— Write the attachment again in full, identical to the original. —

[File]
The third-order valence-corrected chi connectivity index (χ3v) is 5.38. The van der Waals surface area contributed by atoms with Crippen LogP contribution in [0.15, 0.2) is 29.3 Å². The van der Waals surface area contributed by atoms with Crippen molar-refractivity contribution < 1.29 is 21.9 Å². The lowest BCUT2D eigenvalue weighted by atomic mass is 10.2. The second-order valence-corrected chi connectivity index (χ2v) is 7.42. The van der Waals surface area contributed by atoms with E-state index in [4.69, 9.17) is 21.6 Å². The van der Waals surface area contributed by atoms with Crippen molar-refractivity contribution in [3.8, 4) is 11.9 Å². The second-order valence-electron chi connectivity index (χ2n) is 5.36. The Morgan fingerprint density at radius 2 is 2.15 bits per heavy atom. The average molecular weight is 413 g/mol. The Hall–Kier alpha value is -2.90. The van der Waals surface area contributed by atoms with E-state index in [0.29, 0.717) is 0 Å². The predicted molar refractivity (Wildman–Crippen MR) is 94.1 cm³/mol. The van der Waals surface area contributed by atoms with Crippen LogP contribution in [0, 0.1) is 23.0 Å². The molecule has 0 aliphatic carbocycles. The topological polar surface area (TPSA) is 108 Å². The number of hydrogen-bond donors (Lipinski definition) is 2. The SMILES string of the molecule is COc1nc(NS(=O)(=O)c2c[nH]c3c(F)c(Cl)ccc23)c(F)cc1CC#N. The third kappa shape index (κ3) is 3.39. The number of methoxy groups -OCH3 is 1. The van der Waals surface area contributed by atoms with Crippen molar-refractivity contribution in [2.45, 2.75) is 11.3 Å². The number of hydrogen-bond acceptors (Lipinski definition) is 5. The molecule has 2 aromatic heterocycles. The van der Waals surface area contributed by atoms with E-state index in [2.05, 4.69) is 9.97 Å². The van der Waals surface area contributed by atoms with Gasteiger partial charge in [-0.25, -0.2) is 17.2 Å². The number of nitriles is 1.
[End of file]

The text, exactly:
The third-order valence-corrected chi connectivity index (χ3v) is 5.38. The van der Waals surface area contributed by atoms with Crippen LogP contribution in [0.15, 0.2) is 29.3 Å². The van der Waals surface area contributed by atoms with Crippen molar-refractivity contribution < 1.29 is 21.9 Å². The lowest BCUT2D eigenvalue weighted by atomic mass is 10.2. The second-order valence-corrected chi connectivity index (χ2v) is 7.42. The van der Waals surface area contributed by atoms with E-state index in [4.69, 9.17) is 21.6 Å². The van der Waals surface area contributed by atoms with Crippen molar-refractivity contribution in [3.8, 4) is 11.9 Å². The second-order valence-electron chi connectivity index (χ2n) is 5.36. The Morgan fingerprint density at radius 2 is 2.15 bits per heavy atom. The average molecular weight is 413 g/mol. The Hall–Kier alpha value is -2.90. The van der Waals surface area contributed by atoms with E-state index in [0.29, 0.717) is 0 Å². The predicted molar refractivity (Wildman–Crippen MR) is 94.1 cm³/mol. The van der Waals surface area contributed by atoms with Crippen LogP contribution in [0, 0.1) is 23.0 Å². The molecule has 0 aliphatic carbocycles. The topological polar surface area (TPSA) is 108 Å². The number of hydrogen-bond donors (Lipinski definition) is 2. The SMILES string of the molecule is COc1nc(NS(=O)(=O)c2c[nH]c3c(F)c(Cl)ccc23)c(F)cc1CC#N. The third kappa shape index (κ3) is 3.39. The number of methoxy groups -OCH3 is 1. The van der Waals surface area contributed by atoms with Crippen molar-refractivity contribution in [2.45, 2.75) is 11.3 Å². The number of hydrogen-bond acceptors (Lipinski definition) is 5. The molecule has 2 aromatic heterocycles. The van der Waals surface area contributed by atoms with E-state index in [2.05, 4.69) is 9.97 Å². The van der Waals surface area contributed by atoms with Gasteiger partial charge in [-0.25, -0.2) is 17.2 Å². The number of nitriles is 1.